Sunday, July 25, 2010

Bereaved Parents With No Surviving Children

Editor’s Note: This is the 3rd in a series of four that goes over some of the workshops that took place at The Compassionate Friends Conference July 2-4.

I was part of the panel with no surviving children. We each discussed one of the aspects of dealing with the problems that confront us…problems that parents with surviving children do not encounter…and how we have been able to handle each situation.

I was asked to speak on wills, trusts and estates. I explained how, when your only child or all your children die, you must change your will so that your estate, which was originally going to your child, will now go to someone else you care about. Do not leave it up to other family members, or if you don’t have any family left, then up to the state. Designate in your will and/or trust by percentages, who should get what. Cousins, aunts and uncles, siblings, friends and your husband will more than likely be the beneficiaries, but if there is someone in your family you don’t have good feelings about, this is your opportunity to leave them out. Since you don’t know when you will die, leaving a specific amount of money may not work. You don’t know what amounts may be left when you die. That is why I use percentages. It is more efficient.

In addition, I leave a “tangible personal property” list, so that if I want someone to have something specific: a piece of jewelry, a painting, some knick knacks, I know it will go to them, since my trustee or lawyer will take care of that. Leaving something that is written assures both parties that you will get to do what is rightfully yours to do.

Another aspect of not having surviving children that was talked about was what do you do with your children’s belongings? Do you get rid of everything, keep everything and when is the right time to do this? Everyone grieves at their own pace, and there is no right or wrong answer to these questions. For some parents, they can do it immediately; some it will take a longer time; and others will never be able to deal with it or they may ask someone else to do it. Don’t let friends tell you when is the right time, because only you know that answer. It is important not to do anything until you feel ready, or you may regret it later on.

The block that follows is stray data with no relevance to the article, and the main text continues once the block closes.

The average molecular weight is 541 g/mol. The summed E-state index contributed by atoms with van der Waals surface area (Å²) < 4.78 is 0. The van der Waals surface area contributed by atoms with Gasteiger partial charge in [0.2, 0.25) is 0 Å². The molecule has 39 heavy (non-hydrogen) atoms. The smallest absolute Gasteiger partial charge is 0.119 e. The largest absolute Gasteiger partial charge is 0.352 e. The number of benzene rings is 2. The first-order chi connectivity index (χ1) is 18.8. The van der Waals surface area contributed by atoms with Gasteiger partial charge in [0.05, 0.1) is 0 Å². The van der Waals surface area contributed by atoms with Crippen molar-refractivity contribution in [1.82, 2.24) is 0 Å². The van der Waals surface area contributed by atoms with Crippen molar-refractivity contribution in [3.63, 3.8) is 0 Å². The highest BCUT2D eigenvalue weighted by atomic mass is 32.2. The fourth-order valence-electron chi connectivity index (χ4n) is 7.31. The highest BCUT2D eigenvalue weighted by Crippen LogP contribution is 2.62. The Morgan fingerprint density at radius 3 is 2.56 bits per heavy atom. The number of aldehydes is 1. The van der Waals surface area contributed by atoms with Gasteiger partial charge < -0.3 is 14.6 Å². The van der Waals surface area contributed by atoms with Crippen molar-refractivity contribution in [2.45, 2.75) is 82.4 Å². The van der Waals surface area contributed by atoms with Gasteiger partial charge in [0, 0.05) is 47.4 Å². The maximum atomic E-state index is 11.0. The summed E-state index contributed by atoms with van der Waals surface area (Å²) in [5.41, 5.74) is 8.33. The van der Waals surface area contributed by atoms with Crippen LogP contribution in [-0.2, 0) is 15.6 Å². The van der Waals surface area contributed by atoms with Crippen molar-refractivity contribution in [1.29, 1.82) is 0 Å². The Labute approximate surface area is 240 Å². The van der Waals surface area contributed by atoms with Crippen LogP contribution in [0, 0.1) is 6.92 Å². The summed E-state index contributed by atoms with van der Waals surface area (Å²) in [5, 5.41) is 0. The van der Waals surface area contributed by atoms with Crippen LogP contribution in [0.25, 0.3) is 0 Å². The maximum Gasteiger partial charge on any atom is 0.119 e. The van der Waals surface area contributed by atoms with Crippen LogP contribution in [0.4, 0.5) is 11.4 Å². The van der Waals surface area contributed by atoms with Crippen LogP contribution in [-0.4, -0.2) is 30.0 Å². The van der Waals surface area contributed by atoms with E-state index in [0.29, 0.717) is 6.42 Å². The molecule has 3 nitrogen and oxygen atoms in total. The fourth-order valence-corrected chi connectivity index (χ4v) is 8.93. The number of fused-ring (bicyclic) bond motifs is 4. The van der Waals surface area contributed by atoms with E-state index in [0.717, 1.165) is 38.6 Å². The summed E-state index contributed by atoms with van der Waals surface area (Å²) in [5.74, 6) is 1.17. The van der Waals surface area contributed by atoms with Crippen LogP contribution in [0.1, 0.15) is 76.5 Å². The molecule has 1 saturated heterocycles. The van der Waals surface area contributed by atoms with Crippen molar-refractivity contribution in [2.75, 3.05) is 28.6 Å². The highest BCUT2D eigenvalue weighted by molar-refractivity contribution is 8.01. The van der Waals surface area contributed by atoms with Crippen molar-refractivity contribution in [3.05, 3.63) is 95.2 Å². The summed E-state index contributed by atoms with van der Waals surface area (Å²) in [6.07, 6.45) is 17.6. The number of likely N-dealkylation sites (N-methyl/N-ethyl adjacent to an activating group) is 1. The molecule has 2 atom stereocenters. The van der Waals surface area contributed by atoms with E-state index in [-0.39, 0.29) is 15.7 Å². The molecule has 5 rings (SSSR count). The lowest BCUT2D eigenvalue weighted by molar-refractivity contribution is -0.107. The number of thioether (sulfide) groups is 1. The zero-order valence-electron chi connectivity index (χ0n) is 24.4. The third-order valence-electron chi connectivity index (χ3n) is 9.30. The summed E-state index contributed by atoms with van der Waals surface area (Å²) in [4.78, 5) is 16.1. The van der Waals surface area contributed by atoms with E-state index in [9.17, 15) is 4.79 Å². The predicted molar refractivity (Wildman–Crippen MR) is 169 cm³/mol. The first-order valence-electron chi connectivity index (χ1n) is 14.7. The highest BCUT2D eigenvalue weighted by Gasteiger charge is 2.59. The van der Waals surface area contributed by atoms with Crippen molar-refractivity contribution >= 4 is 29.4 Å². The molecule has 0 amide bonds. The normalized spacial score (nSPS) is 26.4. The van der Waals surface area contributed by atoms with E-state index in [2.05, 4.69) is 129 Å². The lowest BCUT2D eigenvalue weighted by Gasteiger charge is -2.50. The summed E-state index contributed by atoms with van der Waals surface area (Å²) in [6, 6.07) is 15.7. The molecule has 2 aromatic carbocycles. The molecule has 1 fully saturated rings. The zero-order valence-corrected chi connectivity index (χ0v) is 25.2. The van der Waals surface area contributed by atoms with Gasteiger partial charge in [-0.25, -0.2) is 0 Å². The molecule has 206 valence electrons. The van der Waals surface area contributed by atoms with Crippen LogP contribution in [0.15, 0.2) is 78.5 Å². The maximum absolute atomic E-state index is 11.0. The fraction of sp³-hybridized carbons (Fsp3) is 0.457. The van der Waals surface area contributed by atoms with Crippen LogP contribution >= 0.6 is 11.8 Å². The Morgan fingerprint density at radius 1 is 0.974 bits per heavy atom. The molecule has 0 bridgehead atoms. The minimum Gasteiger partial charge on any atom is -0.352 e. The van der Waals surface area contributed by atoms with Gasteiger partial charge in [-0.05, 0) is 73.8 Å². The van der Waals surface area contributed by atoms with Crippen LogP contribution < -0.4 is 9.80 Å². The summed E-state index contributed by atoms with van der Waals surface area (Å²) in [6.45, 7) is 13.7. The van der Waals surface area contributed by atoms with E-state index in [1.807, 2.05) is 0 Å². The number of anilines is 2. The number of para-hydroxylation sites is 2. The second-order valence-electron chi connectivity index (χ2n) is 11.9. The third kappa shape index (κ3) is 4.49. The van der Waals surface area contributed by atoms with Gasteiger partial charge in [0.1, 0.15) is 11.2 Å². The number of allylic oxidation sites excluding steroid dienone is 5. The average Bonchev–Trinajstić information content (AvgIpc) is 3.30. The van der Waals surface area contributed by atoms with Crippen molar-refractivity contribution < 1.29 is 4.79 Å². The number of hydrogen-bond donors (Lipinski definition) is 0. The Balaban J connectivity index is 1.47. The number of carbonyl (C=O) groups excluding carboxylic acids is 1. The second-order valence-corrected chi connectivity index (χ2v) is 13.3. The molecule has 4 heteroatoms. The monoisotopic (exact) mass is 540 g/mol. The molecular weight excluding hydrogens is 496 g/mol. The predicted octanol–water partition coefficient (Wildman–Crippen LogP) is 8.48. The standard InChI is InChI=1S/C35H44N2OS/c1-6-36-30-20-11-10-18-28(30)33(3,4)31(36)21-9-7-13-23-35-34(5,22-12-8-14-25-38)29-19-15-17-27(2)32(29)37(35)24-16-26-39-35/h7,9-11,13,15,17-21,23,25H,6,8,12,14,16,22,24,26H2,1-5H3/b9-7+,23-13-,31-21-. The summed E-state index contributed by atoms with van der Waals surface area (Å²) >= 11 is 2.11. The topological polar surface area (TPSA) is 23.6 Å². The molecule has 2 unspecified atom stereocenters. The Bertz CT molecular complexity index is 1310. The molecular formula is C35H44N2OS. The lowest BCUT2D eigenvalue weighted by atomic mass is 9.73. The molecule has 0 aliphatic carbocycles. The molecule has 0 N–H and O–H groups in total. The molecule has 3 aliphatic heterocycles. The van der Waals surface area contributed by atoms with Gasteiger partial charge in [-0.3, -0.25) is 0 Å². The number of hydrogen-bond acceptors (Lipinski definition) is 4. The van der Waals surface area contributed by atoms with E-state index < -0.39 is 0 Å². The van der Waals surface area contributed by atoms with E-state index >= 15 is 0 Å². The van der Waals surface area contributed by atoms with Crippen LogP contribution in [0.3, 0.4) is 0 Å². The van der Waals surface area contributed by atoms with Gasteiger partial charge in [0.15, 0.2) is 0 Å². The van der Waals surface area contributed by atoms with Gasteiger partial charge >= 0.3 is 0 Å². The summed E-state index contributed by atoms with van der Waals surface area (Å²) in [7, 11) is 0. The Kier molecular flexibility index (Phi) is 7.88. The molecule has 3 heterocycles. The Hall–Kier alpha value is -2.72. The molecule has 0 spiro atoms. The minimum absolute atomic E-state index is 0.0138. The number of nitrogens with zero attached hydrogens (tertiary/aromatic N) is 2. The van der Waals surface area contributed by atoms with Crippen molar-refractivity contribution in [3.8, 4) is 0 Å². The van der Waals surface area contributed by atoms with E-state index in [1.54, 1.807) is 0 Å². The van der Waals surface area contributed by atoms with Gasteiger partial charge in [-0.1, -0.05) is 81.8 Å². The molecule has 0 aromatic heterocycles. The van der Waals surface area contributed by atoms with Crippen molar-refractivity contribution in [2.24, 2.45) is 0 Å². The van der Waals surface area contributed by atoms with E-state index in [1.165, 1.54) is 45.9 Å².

Some parents choose to give some items to their child’s friends (and that is fine), to hospitals (stuffed animals), and to shelters (clothing and bedroom furniture). You may choose to give some jewelry away that belonged to your child, or you may want to keep it all. The same applies to childhood items. One important thing to remember is to store items you want to keep in a place with a good temperature so they aren’t ruined. And most importantly, remember that putting your loved ones things away does not mean putting them out of your life. Your child will always remain a part of you.

Has your marriage changed? Are you and your husband still close? Do you talk about your child? Is the communication good? These are important questions to ask yourself. If you believe your marriage is worth working on, talking and communicating will do much to help your marriage survive. One panel member spoke about her stepchildren and how she got along with one and not the other, no matter how hard she tried. I related how well I get along with my husband’s daughter, even though every time I see her I think of the daughter I lost. That, I believe, is quite normal. The audience had much to say related to stepchildren and how they handle them.

Other topics discussed dealt with support or lack of it from family/friends; how do we get through the holidays with no children; how do we handle significant events in our lives such as graduations, weddings and baby showers; and how our goals in life have changed since our children died. Questions from the audience completed the session, but we could have used another hour to discuss all our concerns. Getting these topics out in the open at a TCF conference can help parents deal with these and other issues.

1 comment:

  1. Hi, very interesting post, greetings from Greece!